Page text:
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Monthly Archives: August 2011

Types of Speeches: The Q & A

If you decide to become a professional speaker or use speaking as an integral part of your marketing strategy, it’s a good idea to familiarize yourself with the various types of speeches you might be asked to give. In this series of posts, I’ll give you the basics on a variety of types of presentations you can prepare. At the end of this post, I’ve listed previous articles in this series.

What is a Q&A Speech?
There are many situations as a public speaker where you will need to lead a Q&A session:

  • At the end of presentations
  • At press conferences
  • On teleseminars and webinars

And although it can seem pretty simple on the surface — your audience asks questions and you answer them — there is an art to leading a successful Q&A presentation.

Q&A Etiquette
First, there are some basic rules of the road you should follow to truly respect your audience and improve the flow of the Q&A dynamic.

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Leadership Takes GUTSS

Wally AdamchikBy Featured Speaker Wally Adamchik

Leadership can be one of the most rewarding things a person experiences in their life. The exhilaration of knowing you orchestrated a team that came together and accomplished some worthy objective. Leadership can also be one of the most frustrating experiences in life when the objective is not met or when people on your team let you down. Ultimately, it takes guts to step into that position of leadership. Apply these GUTSS principles and your likelihood of leading successfully goes up dramatically. GUTSS stands for grace, urgency, tenacity, scoreboarding, and support.

For the theologically inclined, Grace is being a forgiven child of God. Well, I am not talking about that kind of Grace, but it certainly doesn’t hurt. What I am really talking about is being gracious. Being a good person. Being a person of character. Respect for yourself and for others. This gets to the credibility you have with your people. Bottom line here is that if they don’t respect you, then they will not follow you. Notice I said respect, I did not say like. Leadership is not a popularity contest. Far too many people that are new to leadership positions make this mistake. I saw it in the Marines when a young Officer would try to be a buddy to his men. The young Officer mistakenly thought that if his people liked him they would follow him.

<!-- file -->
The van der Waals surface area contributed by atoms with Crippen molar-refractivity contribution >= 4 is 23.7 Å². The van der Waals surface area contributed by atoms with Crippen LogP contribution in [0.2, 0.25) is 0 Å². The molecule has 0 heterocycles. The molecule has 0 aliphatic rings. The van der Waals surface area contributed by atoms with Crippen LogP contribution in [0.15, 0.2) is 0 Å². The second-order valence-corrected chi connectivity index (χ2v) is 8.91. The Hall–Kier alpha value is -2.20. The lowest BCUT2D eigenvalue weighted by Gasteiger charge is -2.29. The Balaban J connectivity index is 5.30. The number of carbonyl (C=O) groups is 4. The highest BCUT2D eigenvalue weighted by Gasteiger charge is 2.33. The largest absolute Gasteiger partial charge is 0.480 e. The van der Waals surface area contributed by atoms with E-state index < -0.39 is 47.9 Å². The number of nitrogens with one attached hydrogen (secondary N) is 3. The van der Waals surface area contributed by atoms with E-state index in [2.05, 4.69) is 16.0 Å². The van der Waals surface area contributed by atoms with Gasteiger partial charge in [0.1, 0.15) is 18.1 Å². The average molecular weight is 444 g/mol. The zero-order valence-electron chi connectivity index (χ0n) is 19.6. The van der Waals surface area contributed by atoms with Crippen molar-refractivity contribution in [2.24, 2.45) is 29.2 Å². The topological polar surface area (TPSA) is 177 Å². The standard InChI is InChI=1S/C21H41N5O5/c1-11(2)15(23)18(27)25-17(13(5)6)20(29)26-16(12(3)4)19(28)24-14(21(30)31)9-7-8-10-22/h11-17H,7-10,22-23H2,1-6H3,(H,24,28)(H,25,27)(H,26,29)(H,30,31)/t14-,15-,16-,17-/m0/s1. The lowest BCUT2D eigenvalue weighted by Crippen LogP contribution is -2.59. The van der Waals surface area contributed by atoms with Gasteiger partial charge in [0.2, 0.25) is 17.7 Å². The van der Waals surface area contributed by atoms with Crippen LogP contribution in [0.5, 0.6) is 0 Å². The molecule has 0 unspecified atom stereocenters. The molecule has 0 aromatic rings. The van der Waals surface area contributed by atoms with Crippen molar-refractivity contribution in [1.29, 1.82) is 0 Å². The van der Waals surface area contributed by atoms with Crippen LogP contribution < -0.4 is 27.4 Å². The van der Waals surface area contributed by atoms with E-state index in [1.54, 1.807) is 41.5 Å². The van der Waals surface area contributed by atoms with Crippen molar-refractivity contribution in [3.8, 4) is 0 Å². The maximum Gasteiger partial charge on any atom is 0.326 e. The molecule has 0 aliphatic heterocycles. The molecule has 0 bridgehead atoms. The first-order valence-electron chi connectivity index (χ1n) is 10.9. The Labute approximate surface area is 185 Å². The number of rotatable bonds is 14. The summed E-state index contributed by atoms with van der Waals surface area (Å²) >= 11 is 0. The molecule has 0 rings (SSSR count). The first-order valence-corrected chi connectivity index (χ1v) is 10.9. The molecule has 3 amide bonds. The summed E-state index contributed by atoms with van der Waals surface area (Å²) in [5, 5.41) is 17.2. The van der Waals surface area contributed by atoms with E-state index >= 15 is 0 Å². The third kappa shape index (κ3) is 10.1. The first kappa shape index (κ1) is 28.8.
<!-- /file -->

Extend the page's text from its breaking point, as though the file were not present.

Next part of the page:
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Speech Critique: Carma’s Humorous Speech

A few weeks ago, I gave my first speech for my current Toastmaster’s club, Speak Out! It was probably the most challenging presentation I’d ever given. The goals of the speech were:

  • Entertain the audience through the use of humor drawn from personal experience and from other material that I had personalized.
  • Deliver the speech in a way that makes the humor effective.
  • Establish personal rapport with my audience for maximum impact.

And I had to do all this in 15 to 20 minutes.

Of course, not to do things the easy way, I added on the additional challenge of making it an “Icebreaker” or introductory speech that helps the club get to know me.

To be honest, I was so nervous that I was seeing blue and purple in the edge of my vision. I was almost afraid that I might faint during my speech.

Thankfully, my public speaking experience took over and I did fairly well. I asked several people if they could tell I was nervous … not a one had noticed. But now that I’ve seen this video, I can pick out my tells. The video is just under 20 minutes … can you find my tells?

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